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Stephen Lippard Wins Faculty's Killian Award
Chemist recognized for groundbreaking studies of inorganic molecules.
Anne Trafton, MIT News Office
May 16, 2013
Stephen J. Lippard, who is widely acknowledged as one of the founders of the field of bioinorganic chemistry, is this year's recipient of MIT's James R. Killian Jr. Faculty Achievement Award.
Established in 1971 to honor MIT's 10th president, the Killian Award recognizes extraordinary professional achievements by an MIT faculty member.
In announcing this year's award at the May 15 faculty meeting, the award committee noted that Lippard's 'groundbreaking work has pushed back the frontiers of inorganic chemistry, while simultaneously paving the way for improvements in human health and the conquering of disease.'
Lippard, the Arthur Amos Noyes Professor of Chemistry, has spent his career studying the role of inorganic molecules, especially metal ions and their complexes, in critical processes of biological systems. He has made pioneering contributions in understanding the mechanism of the cancer drug cisplatin and in designing new variants to combat drug resistance and side effects.
His research achievements include the preparation of synthetic models for metalloproteins; structural and mechanistic studies of iron-containing bacterial monooxygenases including soluble methane monooxygenase; and the invention of probes to elucidate the roles of mobile zinc and nitric oxide in biological signaling and disease.
'It's humbling,' Lippard said of receiving the award. 'Many of my MIT heroes are on the list of previous recipients, and it's really an honor to join them.'
'I am indebted to my wonderful group of students, both graduate and undergraduate, as well as many talented postdoctoral associates who have worked in my lab over the years to produce the research results that are recognized by this award,' he added. 'I also thank my wife Judy for her love and support.'
Lippard earned his PhD in chemistry from MIT in 1965 and spent a year at the Institute as a postdoc before joining the faculty of Columbia University in 1966. He returned to MIT as a professor in 1983 and served as the head of the Department of Chemistry from 1995 to 2005. He has published more than 800 scientific papers and recorded nearly 30 patents. With Jeremy Berg, he published 'Principles of Bioinorganic Chemistry,' which is regarded as the definitive text in the field.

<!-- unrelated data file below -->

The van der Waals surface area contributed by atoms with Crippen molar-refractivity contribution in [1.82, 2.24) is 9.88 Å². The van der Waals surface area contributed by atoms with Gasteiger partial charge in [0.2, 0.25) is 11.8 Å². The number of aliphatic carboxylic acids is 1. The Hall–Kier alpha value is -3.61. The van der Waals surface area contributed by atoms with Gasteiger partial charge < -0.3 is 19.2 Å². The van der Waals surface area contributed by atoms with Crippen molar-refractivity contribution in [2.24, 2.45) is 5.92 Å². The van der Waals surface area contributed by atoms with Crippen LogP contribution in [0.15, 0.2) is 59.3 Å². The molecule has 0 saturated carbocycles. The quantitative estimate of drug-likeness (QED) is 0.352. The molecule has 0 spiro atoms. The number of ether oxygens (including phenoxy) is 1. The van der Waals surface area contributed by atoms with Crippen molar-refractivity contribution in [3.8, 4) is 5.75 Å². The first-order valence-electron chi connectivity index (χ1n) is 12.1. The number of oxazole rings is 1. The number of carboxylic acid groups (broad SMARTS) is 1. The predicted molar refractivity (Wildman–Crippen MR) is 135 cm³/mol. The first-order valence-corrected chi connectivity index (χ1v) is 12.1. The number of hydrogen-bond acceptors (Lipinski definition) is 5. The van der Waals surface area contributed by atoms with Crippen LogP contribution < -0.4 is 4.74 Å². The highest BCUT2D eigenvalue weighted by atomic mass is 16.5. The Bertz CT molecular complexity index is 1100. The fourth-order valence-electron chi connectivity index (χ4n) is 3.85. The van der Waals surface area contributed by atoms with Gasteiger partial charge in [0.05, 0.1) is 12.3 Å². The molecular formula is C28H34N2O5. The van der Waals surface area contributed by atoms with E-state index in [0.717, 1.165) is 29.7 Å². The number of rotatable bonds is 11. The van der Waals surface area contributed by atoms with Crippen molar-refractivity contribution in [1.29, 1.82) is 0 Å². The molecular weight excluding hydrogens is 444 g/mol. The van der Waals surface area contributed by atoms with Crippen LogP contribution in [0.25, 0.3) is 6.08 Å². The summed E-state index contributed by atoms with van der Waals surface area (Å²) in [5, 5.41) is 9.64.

The award citation noted that in addition to his exceptional work as a scientist, 'Professor Lippard has excelled as a teacher and mentor, fostering the training of a generation of leading young scientists in the field of bioinorganic chemistry.' He has trained more than 100 PhD students and an even greater number of postdocs.
'After years of great science, scholarship, and service, Professor Lippard still projects a wonderful youthful enthusiasm when discussing new research results, or when teaching freshman chemistry to new MIT undergraduates,' according to the award citation, read at the May 15 faculty meeting by Michel Goemans, chair of the Killian Award selection committee and a professor of mathematics.
Lippard's many other awards include the Linus Pauling Medal, the UK Royal Society of Chemistry Centenary Medal, the Ronald Breslow Award for Achievement in Biomimetic Chemistry, the Alfred Bader Award in Bioinorganic or Bioorganic Chemistry, and the National Medal of Science. He has been elected to the National Academy of Sciences, the National Institute of Medicine and the American Academy of Arts and Sciences.
Volume 91 Issue 23